A carpet beetle is another faux-bedbug culprit. Though these little guys don't necessarily look like bedbugs—"They’re differently colored, more compact, and they have brown, yellow, orange scales on their bodies," per Sorkin—carpet beetle larvae have little hairs that can cause skin reactions similar to bedbug bites. Popular bedbug resource site Bedbugger has forums filled with stories about people who panicked over potential bug bites, only to discover they were merely suffering from an allergic reaction to these fuzzy things. "People also find shed skins of carpet beetle larvae and think those are the shed skins of [bedbug] nymphs," Sorkin told us.

Then again, if you're getting bedbug-like bites on the regular, and finding other bedbug-related evidence (fecal matter, bloodstained sheets, etc.), you're not in the clear just because you find a carpet beetle (and the same goes for all the buggies on this list).


No, a stinkbug does not look like a bedbug. But Sorkin says people who are unfamiliar with bedbugs might still freak out if they find these in their home, or on the subway. "They're enormous bugs compared to bedbugs, but they can be misidentified because people don't necessarily know what bedbugs look like," Sorkin says. "In many reported cases or many media reports, there might be pictures of bed bugs, but if you don’t see a live one, or an immature one and an adult, you don’t see the size differences or the color differences between them."

Also, don't squash a stink bug. They do stink.


Spider beetles boast big, round, reddish midsections that sometimes look like bedbug torsos post-feeding time. But upon closer inspection, you will find that, no, a spider beetle is not a bedbug. Sorkin says that like drugstore beetles spider beetle larvae feed on food items, but they're also drawn to dead animals. "That could be dead mice, that could be mouse droppings, that could be bird nests, bird droppings from pigeons or starlings, or English sparrows," Sorkin says. So if you have spider beetles you don't necessarily have bedbugs—but you might have mice! Vermin are fun.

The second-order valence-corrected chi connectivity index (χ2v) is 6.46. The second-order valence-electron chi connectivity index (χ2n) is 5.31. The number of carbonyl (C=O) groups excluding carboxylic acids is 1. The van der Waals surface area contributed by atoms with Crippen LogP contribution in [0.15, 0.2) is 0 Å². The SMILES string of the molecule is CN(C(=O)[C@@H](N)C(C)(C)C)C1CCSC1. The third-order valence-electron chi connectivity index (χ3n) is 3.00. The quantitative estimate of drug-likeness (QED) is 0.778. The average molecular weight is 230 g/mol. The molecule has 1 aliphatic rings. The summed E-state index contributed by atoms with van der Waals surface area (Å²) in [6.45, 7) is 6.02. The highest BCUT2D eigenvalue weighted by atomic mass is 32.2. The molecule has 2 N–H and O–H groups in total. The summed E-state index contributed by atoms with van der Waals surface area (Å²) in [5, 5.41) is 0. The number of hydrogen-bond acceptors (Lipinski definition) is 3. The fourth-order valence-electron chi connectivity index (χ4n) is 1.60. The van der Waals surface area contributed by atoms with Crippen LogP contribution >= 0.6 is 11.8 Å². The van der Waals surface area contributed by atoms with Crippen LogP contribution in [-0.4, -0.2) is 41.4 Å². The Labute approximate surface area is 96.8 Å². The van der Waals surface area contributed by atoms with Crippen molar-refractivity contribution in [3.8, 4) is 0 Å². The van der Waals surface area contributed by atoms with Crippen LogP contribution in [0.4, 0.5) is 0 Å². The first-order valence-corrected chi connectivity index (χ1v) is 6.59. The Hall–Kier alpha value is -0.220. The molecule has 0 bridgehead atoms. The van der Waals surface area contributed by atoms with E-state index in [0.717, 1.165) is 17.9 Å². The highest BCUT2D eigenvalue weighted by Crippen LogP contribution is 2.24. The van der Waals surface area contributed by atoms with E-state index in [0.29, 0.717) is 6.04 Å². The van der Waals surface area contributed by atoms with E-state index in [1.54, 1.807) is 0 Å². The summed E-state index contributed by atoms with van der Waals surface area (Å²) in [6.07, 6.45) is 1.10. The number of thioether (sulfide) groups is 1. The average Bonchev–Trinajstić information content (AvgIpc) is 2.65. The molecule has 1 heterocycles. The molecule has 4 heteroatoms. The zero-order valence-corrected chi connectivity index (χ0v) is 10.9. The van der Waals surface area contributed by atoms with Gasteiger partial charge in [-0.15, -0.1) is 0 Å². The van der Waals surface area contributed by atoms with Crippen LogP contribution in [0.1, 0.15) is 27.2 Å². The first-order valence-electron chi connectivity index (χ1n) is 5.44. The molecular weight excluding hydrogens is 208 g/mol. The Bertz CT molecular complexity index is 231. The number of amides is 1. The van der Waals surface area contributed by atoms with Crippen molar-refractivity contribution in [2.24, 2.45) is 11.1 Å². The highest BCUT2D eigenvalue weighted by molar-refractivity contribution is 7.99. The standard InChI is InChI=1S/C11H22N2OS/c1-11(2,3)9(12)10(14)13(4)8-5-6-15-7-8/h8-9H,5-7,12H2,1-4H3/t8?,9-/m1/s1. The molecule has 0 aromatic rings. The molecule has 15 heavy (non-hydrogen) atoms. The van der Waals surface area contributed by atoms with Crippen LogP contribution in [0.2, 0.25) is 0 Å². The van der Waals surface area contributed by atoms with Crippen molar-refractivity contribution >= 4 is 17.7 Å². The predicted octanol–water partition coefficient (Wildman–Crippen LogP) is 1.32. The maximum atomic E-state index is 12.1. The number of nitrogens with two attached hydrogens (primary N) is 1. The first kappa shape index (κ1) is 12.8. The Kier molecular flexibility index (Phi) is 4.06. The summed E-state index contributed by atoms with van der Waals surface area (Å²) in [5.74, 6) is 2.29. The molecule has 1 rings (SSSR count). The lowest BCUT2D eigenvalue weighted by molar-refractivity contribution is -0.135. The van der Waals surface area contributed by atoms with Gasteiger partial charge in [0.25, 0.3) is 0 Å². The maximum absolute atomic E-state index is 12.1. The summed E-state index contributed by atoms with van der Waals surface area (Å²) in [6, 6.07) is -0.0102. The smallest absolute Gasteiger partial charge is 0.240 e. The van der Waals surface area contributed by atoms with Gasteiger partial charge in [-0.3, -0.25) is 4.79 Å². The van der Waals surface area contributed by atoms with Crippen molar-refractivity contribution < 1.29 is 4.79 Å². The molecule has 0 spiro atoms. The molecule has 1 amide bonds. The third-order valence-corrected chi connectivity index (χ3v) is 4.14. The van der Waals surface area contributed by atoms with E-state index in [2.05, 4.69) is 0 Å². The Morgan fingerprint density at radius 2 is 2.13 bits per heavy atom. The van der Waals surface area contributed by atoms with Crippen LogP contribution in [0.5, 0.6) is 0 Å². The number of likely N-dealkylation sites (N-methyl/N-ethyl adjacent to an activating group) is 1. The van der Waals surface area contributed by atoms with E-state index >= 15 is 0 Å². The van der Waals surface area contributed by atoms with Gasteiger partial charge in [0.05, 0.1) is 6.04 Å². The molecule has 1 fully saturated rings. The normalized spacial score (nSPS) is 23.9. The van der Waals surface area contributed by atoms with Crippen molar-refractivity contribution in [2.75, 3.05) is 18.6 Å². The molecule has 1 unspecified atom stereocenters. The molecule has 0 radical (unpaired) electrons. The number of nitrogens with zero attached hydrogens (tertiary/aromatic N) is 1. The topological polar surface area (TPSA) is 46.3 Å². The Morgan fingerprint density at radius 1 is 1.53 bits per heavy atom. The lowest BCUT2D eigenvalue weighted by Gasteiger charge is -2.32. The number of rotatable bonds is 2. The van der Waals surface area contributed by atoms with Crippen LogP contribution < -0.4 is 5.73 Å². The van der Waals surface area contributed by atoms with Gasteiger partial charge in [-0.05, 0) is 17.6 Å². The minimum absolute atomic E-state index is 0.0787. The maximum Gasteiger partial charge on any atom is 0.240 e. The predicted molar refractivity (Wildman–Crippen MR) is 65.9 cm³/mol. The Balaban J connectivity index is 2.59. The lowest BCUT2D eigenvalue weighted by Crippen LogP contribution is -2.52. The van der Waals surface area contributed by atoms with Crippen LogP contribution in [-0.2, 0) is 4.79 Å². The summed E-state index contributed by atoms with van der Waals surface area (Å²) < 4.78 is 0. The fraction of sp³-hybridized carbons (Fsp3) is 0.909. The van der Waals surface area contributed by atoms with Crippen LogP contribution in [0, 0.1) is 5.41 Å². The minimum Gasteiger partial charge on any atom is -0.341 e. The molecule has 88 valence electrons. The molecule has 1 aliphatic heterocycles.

LOL these guys! Bedbugs go through a number of life stages, and it's a good idea to familiarize yourself with nymphs, adults, just-fed adults and the like so you know what you're looking for if you suspect you a) have an infestation or b) saw one crawling on you during a movie.

Sorkin says if you think you have bedbugs in your home, it's a good idea to use some sort of monitor to see if any bugs are crawling around. You can purchase climb-up monitors that will trap any buggies trying to scamper up your bedframe, or you can try some nifty DIY techniques. "I recommend some people take folded washcloths, but not white because it may be harder to see the nymphs. Use a pastel colored one," Sorkin says. "This is from studies from along time ago, but dirty socks attract bed bugs so you could also leave folded socks around. People also use glue boards. But sometimes bed bugs won’t get caught in glue boards or once they get caught they’ll remember and they’ll stay away from glue."

And did you know bedbugs pheromones emit a specific smell? "Some people describe it as a raspberry scent. I think of it more of like a spicy kind of a cilantro, coriander kind of thing," Sorkin says.

Most importantly, if you suspect you have bedbugs, report it to someone—a landlord, a reputable exterminator—as soon as possible. "People are winning the bedbug fight because there are infestations in homes and apartments, and they’re being treated and the bedbug problem is gone," Sorkin says. "But there are occasions, of course, where people have an infestation and they’re reluctant to tell anyone. They'll do the treatment on their own, which may be the wrong treatment, and by doing that, the bed bugs will start moving around more, and get into places where they weren’t before. That may mean they’re getting more into the walls or crawling around on wires and getting into other apartments."

The war's not over yet, folks. Soldier on, soldier on—and for more bedbug-related advice, here's what our Native New Yorker had to say about coping with an infestation.